Wall Street had more ups and downs in 2020 than the Coney Island big dipper. Corporate profits plunged during the first half, forcing America’s biggest banks to set aside billions for potential bad loans.

Fourth-quarter results from JPMorgan, Citigroup and Wells Fargo on Friday found them climbing back up the rails. The three collectively released more than $5bn of pandemic-related loan loss reserves.

It is tempting to view this as a sign of recovery for the broader US economy. That would be premature.

For starters, the three banks racked up $31bn in loan loss provisions in the first nine months of 2020. Reversing a small proportion of this is an easy, low-risk way to prop up profits — especially after incoming president Joe Biden outlined a $1.9tn coronavirus stimulus package proposal.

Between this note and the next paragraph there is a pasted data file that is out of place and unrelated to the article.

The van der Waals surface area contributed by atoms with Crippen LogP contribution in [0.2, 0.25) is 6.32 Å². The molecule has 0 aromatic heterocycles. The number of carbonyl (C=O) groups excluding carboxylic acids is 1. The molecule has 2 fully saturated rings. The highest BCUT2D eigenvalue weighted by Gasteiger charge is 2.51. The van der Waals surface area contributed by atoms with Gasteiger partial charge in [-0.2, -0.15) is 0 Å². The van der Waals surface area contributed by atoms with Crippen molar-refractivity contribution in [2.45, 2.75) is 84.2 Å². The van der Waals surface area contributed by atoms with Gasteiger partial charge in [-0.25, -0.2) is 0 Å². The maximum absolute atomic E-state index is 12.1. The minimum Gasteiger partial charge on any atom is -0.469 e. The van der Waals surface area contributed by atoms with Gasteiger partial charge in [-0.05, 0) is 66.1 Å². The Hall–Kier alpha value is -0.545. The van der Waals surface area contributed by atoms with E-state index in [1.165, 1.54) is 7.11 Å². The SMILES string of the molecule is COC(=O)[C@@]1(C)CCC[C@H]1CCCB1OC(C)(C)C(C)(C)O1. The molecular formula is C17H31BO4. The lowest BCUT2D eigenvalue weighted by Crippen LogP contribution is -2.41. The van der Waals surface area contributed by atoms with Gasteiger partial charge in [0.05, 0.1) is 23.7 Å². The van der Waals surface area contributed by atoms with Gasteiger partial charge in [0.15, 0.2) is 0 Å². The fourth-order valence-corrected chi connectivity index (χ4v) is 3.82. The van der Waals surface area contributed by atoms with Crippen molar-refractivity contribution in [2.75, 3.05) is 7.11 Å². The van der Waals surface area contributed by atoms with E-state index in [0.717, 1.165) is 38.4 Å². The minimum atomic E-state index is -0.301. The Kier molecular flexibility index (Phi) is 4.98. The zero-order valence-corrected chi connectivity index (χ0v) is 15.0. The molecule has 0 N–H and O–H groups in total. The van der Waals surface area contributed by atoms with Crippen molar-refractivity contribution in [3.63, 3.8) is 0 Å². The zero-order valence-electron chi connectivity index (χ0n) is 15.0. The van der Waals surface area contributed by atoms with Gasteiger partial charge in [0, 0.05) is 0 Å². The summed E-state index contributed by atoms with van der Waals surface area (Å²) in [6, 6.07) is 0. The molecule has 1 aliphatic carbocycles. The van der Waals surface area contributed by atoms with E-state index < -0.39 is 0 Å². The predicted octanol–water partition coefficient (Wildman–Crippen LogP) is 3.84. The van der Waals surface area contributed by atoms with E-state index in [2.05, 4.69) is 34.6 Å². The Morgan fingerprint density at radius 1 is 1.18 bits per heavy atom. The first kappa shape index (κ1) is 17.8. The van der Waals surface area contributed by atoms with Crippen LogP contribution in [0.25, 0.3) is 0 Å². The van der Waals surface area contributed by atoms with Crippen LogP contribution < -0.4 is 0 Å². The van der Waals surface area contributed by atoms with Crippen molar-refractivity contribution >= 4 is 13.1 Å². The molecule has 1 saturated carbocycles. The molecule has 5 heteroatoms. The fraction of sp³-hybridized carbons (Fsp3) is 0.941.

Vaccination efforts — despite logistical hiccups — are under way. The KBW bank index has rallied 11 per cent since the start of the year, compared with the S&P 500’s 0.6 per cent gain.

Look past the reversal in loan loss provisions and plenty of worries remain.

At JPMorgan, the reserve release for the quarter was driven primarily by the wholesale lending book. It did not reduce money set aside for credit card losses — suggesting consumer credit quality could still deteriorate in 2021.

Then there is net interest income. This fell year-on-year at the three banks during the quarter. Low interest rates continued to squeeze lending margins. At JPMorgan, the weakness in consumer lending was offset by another strong performance from trading and investment banking units. Revenue from Citi’s rival unit was weaker than expected. It is a reminder that the surge in dealing, underwriting and advisory activity seen in the second half of 2020 will not last for ever.

Regulatory challenges at Citi and Wells could also limit any upside the two banks get from any economic recovery in 2021. This leaves JPMorgan, Goldman Sachs and Morgan Stanley as the better bets, with the two and standalone investment banks most affordably priced.

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